The Australian Crime Commission’s Organised Crime in Australia 2013 report shows that governments around the world, including the Australian Government, have recognised for some time that organised crime has implications for national security. Australia’s National Security Strategy, released in January 2013, lists serious and organised crime as one of the seven key national security risks. Globalisation has been embraced and exploited by organised crime, which capitalises on the way in which it has greatly facilitated international communication, cross-border links, commerce and trade. The rapid development of technology and the increasing availability of that technology to users throughout the world have increased the dynamics, profile and reach of organised crime. The internet enables global virtual networking and social interaction between criminals, and has enabled the establishment of ‘virtual marketplaces’ for illegal and illicit goods such as drugs, firearms, identification documents and child exploitation material.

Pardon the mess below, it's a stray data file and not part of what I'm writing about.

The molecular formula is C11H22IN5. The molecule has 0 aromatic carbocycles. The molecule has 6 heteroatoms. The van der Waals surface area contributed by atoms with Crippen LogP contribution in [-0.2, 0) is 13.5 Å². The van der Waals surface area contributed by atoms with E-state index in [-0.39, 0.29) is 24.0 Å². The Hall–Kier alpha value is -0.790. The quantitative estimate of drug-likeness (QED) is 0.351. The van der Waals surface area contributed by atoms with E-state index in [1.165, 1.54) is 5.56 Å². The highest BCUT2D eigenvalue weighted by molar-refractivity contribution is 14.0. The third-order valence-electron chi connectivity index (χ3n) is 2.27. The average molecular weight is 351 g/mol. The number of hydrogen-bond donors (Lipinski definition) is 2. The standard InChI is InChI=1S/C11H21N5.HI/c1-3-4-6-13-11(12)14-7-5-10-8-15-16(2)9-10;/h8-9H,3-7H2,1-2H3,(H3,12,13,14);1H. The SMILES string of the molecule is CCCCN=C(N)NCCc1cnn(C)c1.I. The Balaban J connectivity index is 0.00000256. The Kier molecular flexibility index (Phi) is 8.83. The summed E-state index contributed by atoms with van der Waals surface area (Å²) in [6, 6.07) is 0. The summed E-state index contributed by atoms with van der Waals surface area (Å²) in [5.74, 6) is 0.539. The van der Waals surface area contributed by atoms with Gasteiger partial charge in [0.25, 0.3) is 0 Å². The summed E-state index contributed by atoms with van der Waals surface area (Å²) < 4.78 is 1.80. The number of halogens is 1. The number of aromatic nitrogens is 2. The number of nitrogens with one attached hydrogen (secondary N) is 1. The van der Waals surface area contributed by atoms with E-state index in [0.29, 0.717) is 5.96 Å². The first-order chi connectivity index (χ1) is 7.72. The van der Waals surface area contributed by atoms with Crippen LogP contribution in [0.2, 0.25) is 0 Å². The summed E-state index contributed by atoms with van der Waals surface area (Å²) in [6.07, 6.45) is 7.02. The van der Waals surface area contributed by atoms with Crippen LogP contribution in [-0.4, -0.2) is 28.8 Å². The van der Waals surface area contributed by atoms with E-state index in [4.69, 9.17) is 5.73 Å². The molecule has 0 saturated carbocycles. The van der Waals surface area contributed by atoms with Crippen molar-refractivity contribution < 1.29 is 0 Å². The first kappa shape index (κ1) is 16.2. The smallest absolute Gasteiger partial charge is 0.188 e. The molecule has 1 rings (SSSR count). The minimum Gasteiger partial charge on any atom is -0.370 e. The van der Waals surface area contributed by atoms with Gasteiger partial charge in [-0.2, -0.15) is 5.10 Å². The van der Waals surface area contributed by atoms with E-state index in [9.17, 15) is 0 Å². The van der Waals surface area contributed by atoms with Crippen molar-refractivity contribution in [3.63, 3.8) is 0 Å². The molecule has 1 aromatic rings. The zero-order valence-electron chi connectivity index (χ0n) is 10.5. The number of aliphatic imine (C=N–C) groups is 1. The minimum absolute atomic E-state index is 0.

The report says that Australia’s response to the threat of organised crime is multifaceted and ever-evolving. As the picture of criminality in Australia continues to develop and transform, Australia’s response strategies will also adjust and develop to meet new challenges and opportunities in the fight against organised crime.